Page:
**Fig. 1 Comparison of the entrance data for the real and counted across OD data**

- Learn a passenger flow pattern using this 10 days of information, analyse the homogeneous periods of traffic over origin destination matrices [11] and learn the traffic flow pattern [12,13]. This step has been simplified, selecting as a pattern one random day OD matrix.
- The learned pattern can be used in very different ways to feed a dispatching algorithm, one of the simplest ways to do it is by looking only at the number of people that have arrived at every floor for every time interval. It will be mixed with real time information as explained in the next sections.
- Analyse how to incorporate this information in the MTSP and measure the benefits.

The real time information [14] will be the estimated number of passengers entering the system at each floor that is recorded in a variable called Origin. The variable origin has a count of passengers that have been answered in the last 50 seconds, the interval time, for any lift. This data is separated according to the trip direction (up, down) Fig. 2.

**Fig. 2 Origin data Structure**

The lift stops are found for the interval time and at each stop the passenger transfers are counted. This count continues until the lifts start moving again, as shown in Eq. 2 and Eq. 3.

*F*: set of floors

Where q represents the load, which later is transferred into number of passengers. The direction of these trips is known because of the landing calls. The count is performed over every lift and then, summarized, and recalculated every interval time.

Mixing this real time information with the previously learned profile, will pull together long term (OD matrices aggregated for an interval time of 2.5 minutes) and short term information (Origin aggregated for an interval time of 50 seconds, a third of the long term information). Fig. 3 graphically represents what each one represents. The OD data is read from a file and Origin is calculated while the system is running. OD matrices summarize the trips expected to be performed within the time interval, whereas Origin calculates the weight entered in the system in the previous time interval. Ways to combine these can be found in the literature [15].

**Fig. 3 Joining the OD and the Origin data**

As it can be seen, the OD matrix gives future information while the origin data provides information of the recent past events. The OD data has been divided in three parts so that we can compare 3 sets of short term data with the learned profile. Before dividing the matrix, it has to be separated into up and down passenger movements as shown in Eq. 4 (up) and Eq. 5 (down). Fig. 4 represents graphically how the division of the OD is made.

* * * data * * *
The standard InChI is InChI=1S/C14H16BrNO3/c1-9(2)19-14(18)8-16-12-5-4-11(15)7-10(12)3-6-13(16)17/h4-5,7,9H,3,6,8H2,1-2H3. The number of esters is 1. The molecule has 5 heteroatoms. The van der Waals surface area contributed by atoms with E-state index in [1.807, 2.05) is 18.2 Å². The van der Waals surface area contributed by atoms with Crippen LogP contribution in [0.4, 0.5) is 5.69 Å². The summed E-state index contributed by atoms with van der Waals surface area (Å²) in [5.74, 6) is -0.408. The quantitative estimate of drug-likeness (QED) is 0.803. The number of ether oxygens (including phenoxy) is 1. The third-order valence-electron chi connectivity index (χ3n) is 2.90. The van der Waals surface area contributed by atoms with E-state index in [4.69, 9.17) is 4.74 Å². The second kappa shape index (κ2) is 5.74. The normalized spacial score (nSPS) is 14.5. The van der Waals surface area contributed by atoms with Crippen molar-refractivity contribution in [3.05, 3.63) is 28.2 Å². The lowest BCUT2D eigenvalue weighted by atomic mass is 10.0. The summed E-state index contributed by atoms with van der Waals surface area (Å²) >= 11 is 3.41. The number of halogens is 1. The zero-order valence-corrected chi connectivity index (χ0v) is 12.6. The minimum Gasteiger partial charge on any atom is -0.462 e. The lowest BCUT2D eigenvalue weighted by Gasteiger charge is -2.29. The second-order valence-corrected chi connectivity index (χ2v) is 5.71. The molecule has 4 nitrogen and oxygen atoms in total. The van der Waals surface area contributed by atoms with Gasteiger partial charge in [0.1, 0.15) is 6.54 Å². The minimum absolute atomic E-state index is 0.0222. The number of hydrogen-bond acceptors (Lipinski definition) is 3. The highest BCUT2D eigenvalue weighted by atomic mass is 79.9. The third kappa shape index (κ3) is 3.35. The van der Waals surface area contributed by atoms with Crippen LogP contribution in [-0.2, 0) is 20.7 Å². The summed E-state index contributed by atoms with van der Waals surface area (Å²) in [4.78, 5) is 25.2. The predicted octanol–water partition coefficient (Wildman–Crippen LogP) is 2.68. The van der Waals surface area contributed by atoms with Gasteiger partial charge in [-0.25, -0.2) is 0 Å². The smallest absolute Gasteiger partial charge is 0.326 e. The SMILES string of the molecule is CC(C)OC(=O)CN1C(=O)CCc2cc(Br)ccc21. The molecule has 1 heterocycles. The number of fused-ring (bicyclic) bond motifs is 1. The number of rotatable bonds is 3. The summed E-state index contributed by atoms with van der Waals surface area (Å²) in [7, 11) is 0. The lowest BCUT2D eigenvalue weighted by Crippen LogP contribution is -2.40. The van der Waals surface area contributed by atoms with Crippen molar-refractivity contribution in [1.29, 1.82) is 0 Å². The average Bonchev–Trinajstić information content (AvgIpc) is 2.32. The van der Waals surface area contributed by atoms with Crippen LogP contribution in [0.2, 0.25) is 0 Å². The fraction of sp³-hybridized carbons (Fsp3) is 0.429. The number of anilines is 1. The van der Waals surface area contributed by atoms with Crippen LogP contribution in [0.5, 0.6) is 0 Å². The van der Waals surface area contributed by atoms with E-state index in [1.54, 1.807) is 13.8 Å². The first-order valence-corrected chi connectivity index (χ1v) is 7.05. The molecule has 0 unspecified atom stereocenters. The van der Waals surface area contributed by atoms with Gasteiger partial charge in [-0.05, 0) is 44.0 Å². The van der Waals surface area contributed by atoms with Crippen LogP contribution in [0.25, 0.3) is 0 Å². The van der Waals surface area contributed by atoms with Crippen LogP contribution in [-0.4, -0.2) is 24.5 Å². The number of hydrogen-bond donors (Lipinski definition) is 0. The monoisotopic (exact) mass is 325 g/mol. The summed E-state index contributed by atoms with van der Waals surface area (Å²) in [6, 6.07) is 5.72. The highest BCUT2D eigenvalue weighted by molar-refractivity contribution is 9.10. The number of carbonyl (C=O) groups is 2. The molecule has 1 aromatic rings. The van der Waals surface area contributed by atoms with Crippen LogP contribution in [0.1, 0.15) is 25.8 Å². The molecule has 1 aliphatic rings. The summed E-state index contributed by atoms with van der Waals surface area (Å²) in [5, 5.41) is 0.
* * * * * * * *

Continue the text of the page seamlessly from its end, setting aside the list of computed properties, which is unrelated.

**Fig. 4 OD matrix**

In this way, the OD has been converted to the same style as the origin data. One side provides the number of up direction passengers and the other, the down direction passengers. This data has been converted into count the passengers moving from each floor in up or down directions. Now is possible to divide the OD in 3 parts, see Fig. 5. These 3 parts are exactly the same, because it is assumed that the passengers will arrive constantly in the 2.5 minute time interval.

**Fig. 5 Representation of the OD data in the origin format**

How to estimate the passengers for the next time interval

To start the estimation, the first OD is read. At this moment there is no data from the origin, so the estimation comes only from the information that can be taken from the OD. For the first interval of 50 seconds, the estimation is the value of the OD/3. After 50 seconds, an origin data set is created, so for the next estimate (from 50 seconds to 100 seconds), the origin data is taken into account. In this second estimate, we have the OD/3 value as before, but the difference between the estimation of the first interval and the actual value is added; see Eq. 6 for up direction and Eq.7 for down direction. This is used to balance the information. If most passengers from the pattern move in the first interval the second interval and maybe also the third one is consequential. The same will happen if the passengers estimated from the first interval are not as in reality.

*F*: set of floors

Once the passenger flow pattern has been learnt, we need to use it in real time, when the algorithm is taking the decision about which lift should serve each call. If it is assumed that nothing is known about the future, we can estimate the waiting time for the calls assigned to one lift for the MTSP as in Eq. 8, adding the different times needed for the lift to arrive and pick up a passenger waiting for it across different floors, the door close time (DCT), the runtime from the place where the lift was to the passenger’s floor, the door open time (DOT) and the transit time (DTT).

*Cl*: Set of landing calls

If there is some additional information about how many people can be waiting behind this landing call another term can be proposed to estimate this waiting time:

The estimation of the passengers behind a call is used directly in the MTSP. The MTSP decides the next movement of each lift, how the lifts are going to serve the landing calls. The estimation is used to give more information to the MTSP, making it easier for the MTSP to determine a better route for each lift.

But the final decision of the best route is taken with the objective function. This function can be seen in the Eq. 10.

Where EWTr is the expected waiting time of the real landing call, EWTp is the expected waiting time of the probable or the estimated landing calls, and w1, w2 are the weights of the waiting times in the objective function. w1 is for real calls and w2 for the probable or estimated calls. For all the results given in this paper the value used for w1 and w2 is equal to 0.5, giving the same weight to both function objective factors.

In the next example the improvement that can give the estimated data is explained, comparing the same situation with a MTSP with no information of the estimated passengers behind a call and a MTSP with the estimation information.

Fig. 6 shows the building that has been used for this example. The building has 21 floors and two lifts, A and B, with a maximum capacity in each of 5 passengers. There are 3 landing calls. One call on the 2nd floor that will go to the 18th floor, this call will be the 1st one. Then on the 12th floor there is another landing call, the 2nd one, and in this case it has as destination of the 20th floor. And to finish there is a 3rd landing call on the 13th floor to go to the 21st floor.